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In China’s shadow, US rushes back to neglected Indian Ocean island

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Picture: Eduardo Soteras/The Washington Post – The Chinese Embassy on the island of Mahe. ‘In the 27 years since the United States pulled out, China has built schools, hospitals, houses for low-income families and public amenities, winning sympathy among Seychellois who felt abandoned by the US departure,’ the writer says.

By Liz Sly

MAHE ISLAND, Seychelles – At the height of the Cold War, the US Air Force tracking station that monitored Soviet satellites from this island’s soaring tropical forests was a focus of Seychelles life. The American servicemen and technicians living nearby hosted barbecues and bar nights to which all Seychellois were invited, distributed cookies and milk to local children and taught them basketball.

Then, the Cold War ended, the Soviet Union collapsed and in 1996 the Americans left, dismantling the tracking station and shutting down their embassy – citing budgetary reasons for abandoning what had seemingly become an irrelevant corner of the world.

Today, the compound where Americans and Seychellois partied is home to the Seychelles Tourism Academy, where young islanders training to be tour guides, hoteliers and masseuses take classes, among other subjects, in Chinese – just one small manifestation of a new geopolitical rivalry that has now lured the Americans back.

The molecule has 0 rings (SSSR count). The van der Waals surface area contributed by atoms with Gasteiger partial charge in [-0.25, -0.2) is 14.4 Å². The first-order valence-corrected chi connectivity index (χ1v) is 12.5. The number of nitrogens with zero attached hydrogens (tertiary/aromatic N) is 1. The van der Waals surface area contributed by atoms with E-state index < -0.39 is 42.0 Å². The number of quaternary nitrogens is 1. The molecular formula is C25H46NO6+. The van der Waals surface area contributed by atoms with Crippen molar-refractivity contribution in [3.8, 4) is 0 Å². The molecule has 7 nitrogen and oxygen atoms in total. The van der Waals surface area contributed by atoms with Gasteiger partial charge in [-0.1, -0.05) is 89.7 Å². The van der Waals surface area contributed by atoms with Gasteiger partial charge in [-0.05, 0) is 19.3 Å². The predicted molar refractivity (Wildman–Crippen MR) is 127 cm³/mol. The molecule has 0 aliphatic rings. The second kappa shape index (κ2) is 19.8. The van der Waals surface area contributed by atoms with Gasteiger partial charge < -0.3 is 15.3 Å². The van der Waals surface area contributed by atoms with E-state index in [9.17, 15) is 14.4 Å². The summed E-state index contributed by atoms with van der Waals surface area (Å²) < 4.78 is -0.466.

In June, Seychelles became the latest in a string of small nations around the world in which the United States has established, restored or is planning to open an embassy as part of a broad pushback against the influence China has acquired during more than two decades of neglect or disinterest on the part of the United States.

All are in small islands that had been judged insufficiently strategic by Washington to merit the cost of maintaining a diplomatic presence, including Seychelles, Tonga and the Solomon Islands, where embassies have been opened this year, and Maldives, Vanuatu and Kiribati, where embassies are planned, according to the State Department.

Seychelles offers an example of the ways America’s absence opened the door to Chinese influence. In the 27 years since the United States pulled out, China has built schools, hospitals, houses for low-income families and public amenities, winning sympathy among Seychellois who felt abandoned by the US departure.

Picture: Eduardo Soteras/The Washington Post – Wavel Ramkalawan, president of Seychelles, is portrayed at the presidential palace, on the island of Mahe. Over the past two decades China has become one of the nation’s most important benefactors, embarking on the kind of soft power outreaches that have become a hallmark of its efforts to win over populations across the Global South

“They do the little things that America doesn’t do. This is where the Americans are weak. There is nothing we can say America built,” said Seychelles President Wavel Ramkalawan in an interview. “This is why countries like China have come in, because there was a vacuum.”

Seychelles officials say they are delighted to have the Americans back but also recognise that China is likely the main reason for the return, potentially pulling Seychelles into the big power rivalry.